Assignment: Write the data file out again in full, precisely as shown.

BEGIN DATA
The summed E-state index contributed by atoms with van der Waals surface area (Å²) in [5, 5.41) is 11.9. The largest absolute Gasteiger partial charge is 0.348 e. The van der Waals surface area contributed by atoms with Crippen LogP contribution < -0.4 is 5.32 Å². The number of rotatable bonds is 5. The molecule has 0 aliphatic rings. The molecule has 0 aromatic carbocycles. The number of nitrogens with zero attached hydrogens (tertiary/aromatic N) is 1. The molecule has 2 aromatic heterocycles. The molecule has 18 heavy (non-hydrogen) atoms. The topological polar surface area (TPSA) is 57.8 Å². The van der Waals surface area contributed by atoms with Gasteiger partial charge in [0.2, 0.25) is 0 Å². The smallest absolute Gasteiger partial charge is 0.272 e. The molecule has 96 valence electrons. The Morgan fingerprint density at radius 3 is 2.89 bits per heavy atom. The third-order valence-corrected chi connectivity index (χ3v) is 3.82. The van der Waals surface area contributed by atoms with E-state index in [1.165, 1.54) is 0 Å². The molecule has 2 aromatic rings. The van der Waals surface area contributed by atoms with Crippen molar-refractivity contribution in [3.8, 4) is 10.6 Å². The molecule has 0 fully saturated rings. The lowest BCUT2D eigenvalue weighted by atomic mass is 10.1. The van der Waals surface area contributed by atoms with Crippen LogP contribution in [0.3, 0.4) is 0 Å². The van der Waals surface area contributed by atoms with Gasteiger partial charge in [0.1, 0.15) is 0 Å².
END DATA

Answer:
The summed E-state index contributed by atoms with van der Waals surface area (Å²) in [5, 5.41) is 11.9. The largest absolute Gasteiger partial charge is 0.348 e. The van der Waals surface area contributed by atoms with Crippen LogP contribution < -0.4 is 5.32 Å². The number of rotatable bonds is 5. The molecule has 0 aliphatic rings. The molecule has 0 aromatic carbocycles. The number of nitrogens with zero attached hydrogens (tertiary/aromatic N) is 1. The molecule has 2 aromatic heterocycles. The molecule has 18 heavy (non-hydrogen) atoms. The topological polar surface area (TPSA) is 57.8 Å². The van der Waals surface area contributed by atoms with Gasteiger partial charge in [0.2, 0.25) is 0 Å². The smallest absolute Gasteiger partial charge is 0.272 e. The molecule has 96 valence electrons. The Morgan fingerprint density at radius 3 is 2.89 bits per heavy atom. The third-order valence-corrected chi connectivity index (χ3v) is 3.82. The van der Waals surface area contributed by atoms with E-state index in [1.165, 1.54) is 0 Å². The molecule has 2 aromatic rings. The van der Waals surface area contributed by atoms with Crippen molar-refractivity contribution in [3.8, 4) is 10.6 Å². The molecule has 0 fully saturated rings. The lowest BCUT2D eigenvalue weighted by atomic mass is 10.1. The van der Waals surface area contributed by atoms with Crippen LogP contribution in [0.3, 0.4) is 0 Å². The van der Waals surface area contributed by atoms with Gasteiger partial charge in [0.1, 0.15) is 0 Å².